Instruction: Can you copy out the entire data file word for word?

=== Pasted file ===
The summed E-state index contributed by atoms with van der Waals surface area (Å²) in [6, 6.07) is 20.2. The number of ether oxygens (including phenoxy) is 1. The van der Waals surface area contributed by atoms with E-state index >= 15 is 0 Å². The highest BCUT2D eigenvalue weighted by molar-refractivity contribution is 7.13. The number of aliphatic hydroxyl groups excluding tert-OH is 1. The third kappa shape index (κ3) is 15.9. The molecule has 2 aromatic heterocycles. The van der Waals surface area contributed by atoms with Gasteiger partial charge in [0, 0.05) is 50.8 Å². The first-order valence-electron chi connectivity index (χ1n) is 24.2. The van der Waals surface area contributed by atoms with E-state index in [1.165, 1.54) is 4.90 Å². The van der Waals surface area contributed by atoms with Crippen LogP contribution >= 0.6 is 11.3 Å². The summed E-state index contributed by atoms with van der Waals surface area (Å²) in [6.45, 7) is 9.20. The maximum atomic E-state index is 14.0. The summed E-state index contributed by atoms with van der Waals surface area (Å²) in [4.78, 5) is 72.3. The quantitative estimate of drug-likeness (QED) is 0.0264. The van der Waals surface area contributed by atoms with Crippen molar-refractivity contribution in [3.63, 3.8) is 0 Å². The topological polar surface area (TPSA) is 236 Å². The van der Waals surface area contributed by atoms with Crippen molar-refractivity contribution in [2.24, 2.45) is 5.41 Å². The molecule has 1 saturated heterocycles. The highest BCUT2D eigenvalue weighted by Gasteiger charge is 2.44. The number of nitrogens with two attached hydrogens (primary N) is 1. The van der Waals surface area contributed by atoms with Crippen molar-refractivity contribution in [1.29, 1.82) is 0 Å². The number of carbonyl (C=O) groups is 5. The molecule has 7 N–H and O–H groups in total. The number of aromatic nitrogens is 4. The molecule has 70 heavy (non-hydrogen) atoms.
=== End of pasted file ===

The summed E-state index contributed by atoms with van der Waals surface area (Å²) in [6, 6.07) is 20.2. The number of ether oxygens (including phenoxy) is 1. The van der Waals surface area contributed by atoms with E-state index >= 15 is 0 Å². The highest BCUT2D eigenvalue weighted by molar-refractivity contribution is 7.13. The number of aliphatic hydroxyl groups excluding tert-OH is 1. The third kappa shape index (κ3) is 15.9. The molecule has 2 aromatic heterocycles. The van der Waals surface area contributed by atoms with Gasteiger partial charge in [0, 0.05) is 50.8 Å². The first-order valence-electron chi connectivity index (χ1n) is 24.2. The van der Waals surface area contributed by atoms with E-state index in [1.165, 1.54) is 4.90 Å². The van der Waals surface area contributed by atoms with Crippen LogP contribution >= 0.6 is 11.3 Å². The summed E-state index contributed by atoms with van der Waals surface area (Å²) in [6.45, 7) is 9.20. The maximum atomic E-state index is 14.0. The summed E-state index contributed by atoms with van der Waals surface area (Å²) in [4.78, 5) is 72.3. The quantitative estimate of drug-likeness (QED) is 0.0264. The van der Waals surface area contributed by atoms with Crippen molar-refractivity contribution in [3.63, 3.8) is 0 Å². The topological polar surface area (TPSA) is 236 Å². The van der Waals surface area contributed by atoms with Crippen molar-refractivity contribution in [2.24, 2.45) is 5.41 Å². The molecule has 1 saturated heterocycles. The highest BCUT2D eigenvalue weighted by Gasteiger charge is 2.44. The number of nitrogens with two attached hydrogens (primary N) is 1. The van der Waals surface area contributed by atoms with Crippen molar-refractivity contribution in [1.29, 1.82) is 0 Å². The number of carbonyl (C=O) groups is 5. The molecule has 7 N–H and O–H groups in total. The number of aromatic nitrogens is 4. The molecule has 70 heavy (non-hydrogen) atoms.